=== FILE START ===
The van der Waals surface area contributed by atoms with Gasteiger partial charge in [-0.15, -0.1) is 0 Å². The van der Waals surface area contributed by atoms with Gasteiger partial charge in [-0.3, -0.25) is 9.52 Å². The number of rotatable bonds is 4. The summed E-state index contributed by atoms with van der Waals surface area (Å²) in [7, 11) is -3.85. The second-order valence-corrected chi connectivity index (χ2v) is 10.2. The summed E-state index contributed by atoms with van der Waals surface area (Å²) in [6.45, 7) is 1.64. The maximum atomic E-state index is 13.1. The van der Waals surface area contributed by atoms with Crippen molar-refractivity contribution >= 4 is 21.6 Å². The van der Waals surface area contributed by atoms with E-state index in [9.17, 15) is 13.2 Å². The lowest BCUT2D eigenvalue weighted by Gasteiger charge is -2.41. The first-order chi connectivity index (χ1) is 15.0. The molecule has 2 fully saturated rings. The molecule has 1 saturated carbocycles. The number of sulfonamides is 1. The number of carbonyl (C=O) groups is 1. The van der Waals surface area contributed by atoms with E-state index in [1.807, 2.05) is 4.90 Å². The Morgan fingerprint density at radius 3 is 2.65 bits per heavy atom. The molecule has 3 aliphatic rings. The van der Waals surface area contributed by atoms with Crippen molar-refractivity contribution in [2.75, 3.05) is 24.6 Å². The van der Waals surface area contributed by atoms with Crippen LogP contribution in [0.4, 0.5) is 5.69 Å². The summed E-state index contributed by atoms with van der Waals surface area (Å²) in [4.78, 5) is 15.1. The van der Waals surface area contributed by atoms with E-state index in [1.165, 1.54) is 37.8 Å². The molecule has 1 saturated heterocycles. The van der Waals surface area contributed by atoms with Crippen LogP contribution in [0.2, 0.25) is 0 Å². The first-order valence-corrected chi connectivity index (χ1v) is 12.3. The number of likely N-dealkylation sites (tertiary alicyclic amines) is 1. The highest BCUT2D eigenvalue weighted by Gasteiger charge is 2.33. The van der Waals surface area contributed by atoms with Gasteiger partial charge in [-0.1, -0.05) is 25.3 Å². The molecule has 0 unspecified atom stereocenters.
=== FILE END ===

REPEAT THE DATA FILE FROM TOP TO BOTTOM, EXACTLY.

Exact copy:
The van der Waals surface area contributed by atoms with Gasteiger partial charge in [-0.15, -0.1) is 0 Å². The van der Waals surface area contributed by atoms with Gasteiger partial charge in [-0.3, -0.25) is 9.52 Å². The number of rotatable bonds is 4. The summed E-state index contributed by atoms with van der Waals surface area (Å²) in [7, 11) is -3.85. The second-order valence-corrected chi connectivity index (χ2v) is 10.2. The summed E-state index contributed by atoms with van der Waals surface area (Å²) in [6.45, 7) is 1.64. The maximum atomic E-state index is 13.1. The van der Waals surface area contributed by atoms with Crippen molar-refractivity contribution >= 4 is 21.6 Å². The van der Waals surface area contributed by atoms with E-state index in [9.17, 15) is 13.2 Å². The lowest BCUT2D eigenvalue weighted by Gasteiger charge is -2.41. The first-order chi connectivity index (χ1) is 15.0. The molecule has 2 fully saturated rings. The molecule has 1 saturated carbocycles. The number of sulfonamides is 1. The number of carbonyl (C=O) groups is 1. The van der Waals surface area contributed by atoms with E-state index in [1.807, 2.05) is 4.90 Å². The Morgan fingerprint density at radius 3 is 2.65 bits per heavy atom. The molecule has 3 aliphatic rings. The van der Waals surface area contributed by atoms with Crippen molar-refractivity contribution in [2.75, 3.05) is 24.6 Å². The van der Waals surface area contributed by atoms with Crippen LogP contribution in [0.4, 0.5) is 5.69 Å². The summed E-state index contributed by atoms with van der Waals surface area (Å²) in [4.78, 5) is 15.1. The van der Waals surface area contributed by atoms with E-state index in [1.165, 1.54) is 37.8 Å². The molecule has 1 saturated heterocycles. The van der Waals surface area contributed by atoms with Crippen LogP contribution in [0.2, 0.25) is 0 Å². The first-order valence-corrected chi connectivity index (χ1v) is 12.3. The number of likely N-dealkylation sites (tertiary alicyclic amines) is 1. The highest BCUT2D eigenvalue weighted by Gasteiger charge is 2.33. The van der Waals surface area contributed by atoms with Gasteiger partial charge in [-0.1, -0.05) is 25.3 Å². The molecule has 0 unspecified atom stereocenters.